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Biographical entry Jacobson, Jack ( - 1995)

MRCS and FRCS 1952; MB BCh Cape Town 1942.

6 October 1995
General surgeon and Transplant surgeon


Jack Jacobson qualified MB BCh Cape Town in 1942. After completing his internship at Groote Schuur Hospital, he served as a captain in the South African Medical Corps between 1943 and 1946. He then made the decision to embark on a career in surgery and after a period of postgraduate training at Guy's Hospital in London and the Peace Memorial Hospital in Watford, he obtained his FRCS in 1952. His love of southern Africa brought him back in 1953 and after a short period as senior registrar in surgery at Groote Schuur Hospital, he entered into surgical practice in south west Africa, now Namibia. While in Namibia (1957 and 1975) he achieved prominence as the consultant surgeon in the Namibian State Hospitals and as a founder member of the Namibian Blood Transfusion Service, and he was elected President of the Namibian Medical Association.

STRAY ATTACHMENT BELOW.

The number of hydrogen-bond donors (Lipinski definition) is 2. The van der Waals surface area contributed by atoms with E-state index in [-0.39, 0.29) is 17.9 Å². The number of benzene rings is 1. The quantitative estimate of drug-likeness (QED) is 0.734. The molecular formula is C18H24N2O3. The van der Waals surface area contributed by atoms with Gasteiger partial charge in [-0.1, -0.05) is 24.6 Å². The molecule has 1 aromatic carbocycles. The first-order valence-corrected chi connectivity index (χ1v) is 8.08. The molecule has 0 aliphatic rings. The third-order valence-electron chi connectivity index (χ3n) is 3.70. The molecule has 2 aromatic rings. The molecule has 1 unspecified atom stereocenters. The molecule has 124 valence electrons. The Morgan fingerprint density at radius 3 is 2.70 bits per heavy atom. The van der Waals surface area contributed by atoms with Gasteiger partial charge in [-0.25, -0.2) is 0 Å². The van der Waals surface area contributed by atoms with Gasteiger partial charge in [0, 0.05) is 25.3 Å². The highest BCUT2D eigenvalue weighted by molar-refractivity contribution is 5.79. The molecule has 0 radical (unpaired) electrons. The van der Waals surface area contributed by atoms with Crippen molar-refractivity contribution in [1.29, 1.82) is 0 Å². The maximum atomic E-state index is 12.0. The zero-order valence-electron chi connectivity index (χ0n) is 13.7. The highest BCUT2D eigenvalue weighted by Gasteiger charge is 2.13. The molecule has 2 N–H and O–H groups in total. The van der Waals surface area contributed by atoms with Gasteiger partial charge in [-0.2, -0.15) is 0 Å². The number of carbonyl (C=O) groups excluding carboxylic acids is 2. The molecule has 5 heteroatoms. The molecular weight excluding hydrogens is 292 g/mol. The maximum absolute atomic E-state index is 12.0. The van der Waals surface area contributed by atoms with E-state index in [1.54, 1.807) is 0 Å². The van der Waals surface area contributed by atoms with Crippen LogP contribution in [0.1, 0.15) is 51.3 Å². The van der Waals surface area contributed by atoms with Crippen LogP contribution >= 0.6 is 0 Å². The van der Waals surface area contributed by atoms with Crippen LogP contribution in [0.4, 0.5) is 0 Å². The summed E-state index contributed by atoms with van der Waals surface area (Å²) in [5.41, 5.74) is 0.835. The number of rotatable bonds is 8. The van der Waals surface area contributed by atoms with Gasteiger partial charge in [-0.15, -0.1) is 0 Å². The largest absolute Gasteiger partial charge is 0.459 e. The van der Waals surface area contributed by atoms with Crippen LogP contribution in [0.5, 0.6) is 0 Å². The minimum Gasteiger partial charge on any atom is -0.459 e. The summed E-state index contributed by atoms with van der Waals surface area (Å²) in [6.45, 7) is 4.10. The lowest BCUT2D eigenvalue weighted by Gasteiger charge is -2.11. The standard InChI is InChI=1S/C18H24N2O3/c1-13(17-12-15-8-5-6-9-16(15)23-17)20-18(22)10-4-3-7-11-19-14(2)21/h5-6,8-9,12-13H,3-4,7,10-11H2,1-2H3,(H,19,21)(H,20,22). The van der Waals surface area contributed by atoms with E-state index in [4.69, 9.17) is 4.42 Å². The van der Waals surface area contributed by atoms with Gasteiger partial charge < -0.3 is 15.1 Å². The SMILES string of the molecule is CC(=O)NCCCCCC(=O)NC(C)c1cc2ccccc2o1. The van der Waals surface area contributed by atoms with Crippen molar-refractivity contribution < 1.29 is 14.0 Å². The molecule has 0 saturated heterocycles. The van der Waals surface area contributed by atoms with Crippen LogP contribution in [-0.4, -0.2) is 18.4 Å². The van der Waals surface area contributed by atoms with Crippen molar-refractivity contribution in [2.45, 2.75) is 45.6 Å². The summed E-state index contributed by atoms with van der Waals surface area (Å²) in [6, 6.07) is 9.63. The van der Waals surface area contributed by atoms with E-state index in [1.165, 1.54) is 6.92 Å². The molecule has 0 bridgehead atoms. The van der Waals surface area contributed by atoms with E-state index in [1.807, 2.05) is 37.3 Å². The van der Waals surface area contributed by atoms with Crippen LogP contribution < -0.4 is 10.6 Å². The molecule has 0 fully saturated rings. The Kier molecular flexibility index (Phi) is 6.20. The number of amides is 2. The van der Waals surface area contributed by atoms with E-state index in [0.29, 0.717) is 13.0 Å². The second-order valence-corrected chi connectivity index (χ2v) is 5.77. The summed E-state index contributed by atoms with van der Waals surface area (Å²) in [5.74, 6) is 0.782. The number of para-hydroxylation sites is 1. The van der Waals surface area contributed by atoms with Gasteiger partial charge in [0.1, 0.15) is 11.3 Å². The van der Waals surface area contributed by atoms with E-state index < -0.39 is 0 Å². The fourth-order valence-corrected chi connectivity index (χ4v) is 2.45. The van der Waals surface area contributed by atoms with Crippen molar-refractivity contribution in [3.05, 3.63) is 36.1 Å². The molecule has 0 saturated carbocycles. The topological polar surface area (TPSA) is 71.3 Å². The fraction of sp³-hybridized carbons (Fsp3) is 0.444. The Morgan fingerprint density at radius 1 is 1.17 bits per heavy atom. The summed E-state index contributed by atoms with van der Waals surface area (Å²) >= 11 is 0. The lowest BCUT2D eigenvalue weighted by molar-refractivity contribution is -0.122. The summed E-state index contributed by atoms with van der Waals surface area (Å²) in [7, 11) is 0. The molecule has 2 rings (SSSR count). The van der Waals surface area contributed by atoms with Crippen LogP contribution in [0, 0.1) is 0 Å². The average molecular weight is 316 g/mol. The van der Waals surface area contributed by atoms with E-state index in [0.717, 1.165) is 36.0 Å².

He returned to Cape Town in 1976 and worked in the Clinical Science and Immunology Department at the University of Cape Town. He then turned to renal transplantation - which he continued to do until he retired at the end of 1991. Jacobson was responsible for the establishment of the Transplant Unit at Groote Schuur Hospital as it is today.

The unit is one of the foremost transplant centres in the country, and Jacobson's contribution to transplantation in South Africa was acknowledged in 1984 when he was elected as President of the Southern African Transplantation Society.

An obituary compiled by members of Cape Town University's Renal Unit states that: 'Jack was dearly loved by his patients. Nothing was too much for him when it came to caring for his patients and he always went that extra mile to help them. He was mentor to many an aspirant surgeon, giving sound advice and guidance. His quiet and unassuming manner was a comfort to all who worked with him. He epitomised all the qualities of a gentleman.'

He died on 6 October 1995 in Vancouver, survived by his wife Marjorie and children, Lewis and Michele.

Sources used to compile this entry: [S Afr Med J 1996, 86, 579].

The Royal College of Surgeons of England